In 1976, my grandmother came to this country with my mother and my three aunts determined to work and build a solid foundation so that her children and her grandchildren could experience the “American Dream” and economic empowerment. That “American Dream” however quickly became an uphill battle after the Mariel boatlift in 1980. Following the Mariel boatlift many Caribbean immigrants were negatively stereotyped, jeopardizing my grandmothers’ employment and making the international transition more difficult on my mother and aunts.
Growing up my randmother would tell me had to work twice as hard as everyone else just to make in this country and although it took me a long time to truly understand why she felt that way her words resonated with me and taught me “hard work never killed anyone”. Just months after the Mariel boatlift, Ronald Reagan implemented a new economic policy referred to as Reagonomics. My aunt was in college at the time, which was funded by federal student aid. Since Reagonomics reduced college opportunities my aunt was unable to finish her education at that time.
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Although now she has a great career and is approaching retirement Reagonomics delayed her college graduation almost a decade. There was limited federal funding for school when I was born in 1988 and the job opportunities available were dead ends. As a result my mother chose to enlist in the military in 1990. Six months of enrollment the Gulf War was ensued. Upon the end of the war my mother decided not to re-enlist and returned home to finish school. Both Reagonomics and the economy had an impact on my families’ life influencing heir seemingly personal decisions.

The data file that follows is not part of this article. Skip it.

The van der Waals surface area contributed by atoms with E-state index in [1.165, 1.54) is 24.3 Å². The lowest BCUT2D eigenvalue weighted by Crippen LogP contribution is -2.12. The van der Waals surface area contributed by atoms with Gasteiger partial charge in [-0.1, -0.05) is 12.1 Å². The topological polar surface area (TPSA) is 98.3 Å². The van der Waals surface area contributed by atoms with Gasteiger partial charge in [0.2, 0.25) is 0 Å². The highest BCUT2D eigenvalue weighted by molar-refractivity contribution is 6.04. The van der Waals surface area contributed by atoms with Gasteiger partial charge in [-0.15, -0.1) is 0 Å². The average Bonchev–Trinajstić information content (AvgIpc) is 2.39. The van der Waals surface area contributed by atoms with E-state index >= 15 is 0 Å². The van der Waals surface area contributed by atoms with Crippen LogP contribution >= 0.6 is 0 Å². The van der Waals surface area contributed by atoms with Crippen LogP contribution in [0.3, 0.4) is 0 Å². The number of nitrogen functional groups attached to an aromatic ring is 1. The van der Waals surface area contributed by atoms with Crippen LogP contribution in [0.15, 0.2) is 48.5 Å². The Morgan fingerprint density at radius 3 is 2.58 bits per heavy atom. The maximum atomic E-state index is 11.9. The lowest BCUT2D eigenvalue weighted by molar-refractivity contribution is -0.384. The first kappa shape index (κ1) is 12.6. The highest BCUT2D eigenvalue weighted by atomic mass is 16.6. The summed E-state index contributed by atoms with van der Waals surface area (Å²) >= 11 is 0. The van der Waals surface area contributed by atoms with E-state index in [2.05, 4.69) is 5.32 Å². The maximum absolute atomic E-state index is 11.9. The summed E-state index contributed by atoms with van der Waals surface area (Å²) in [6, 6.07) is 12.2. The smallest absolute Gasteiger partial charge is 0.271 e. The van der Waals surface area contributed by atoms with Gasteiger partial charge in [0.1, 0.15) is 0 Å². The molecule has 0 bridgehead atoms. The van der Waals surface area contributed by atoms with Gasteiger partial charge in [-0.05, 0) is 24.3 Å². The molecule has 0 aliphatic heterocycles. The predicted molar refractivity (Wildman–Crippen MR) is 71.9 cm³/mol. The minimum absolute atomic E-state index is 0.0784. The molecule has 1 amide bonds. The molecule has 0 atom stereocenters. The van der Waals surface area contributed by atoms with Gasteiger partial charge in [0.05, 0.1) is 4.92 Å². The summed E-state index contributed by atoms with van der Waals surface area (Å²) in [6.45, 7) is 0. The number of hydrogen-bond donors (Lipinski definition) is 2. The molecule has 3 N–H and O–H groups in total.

September 11, 2001 is a day I will never forget. It was my first week in public school and I was thrilled until my homeroom teacher turned on the news and we saw the devastation happening. My mom had recently taken a job in North Carolina and immediately told me when I got out of school that I was coming to Charlotte. September 16th I arrived in Charlotte and started school that following Monday. I was completely culture shocked, everything about the south was different and although struggled hrough the transition ultimately it taught me how to function outside of my comfort zone which I had never experienced.
Both the Mariel boatlift and Reagonomics initially made transitioning to America more difficult for my family but it made us more resilient and determined to make a prosperous life. It also caused my grandmother to instill the importance of education and hard work in her children and grandchildren. As I reflect on my personal choices and ambitions I realize how much the macro and micro elements have shaped who I am and who I am becoming.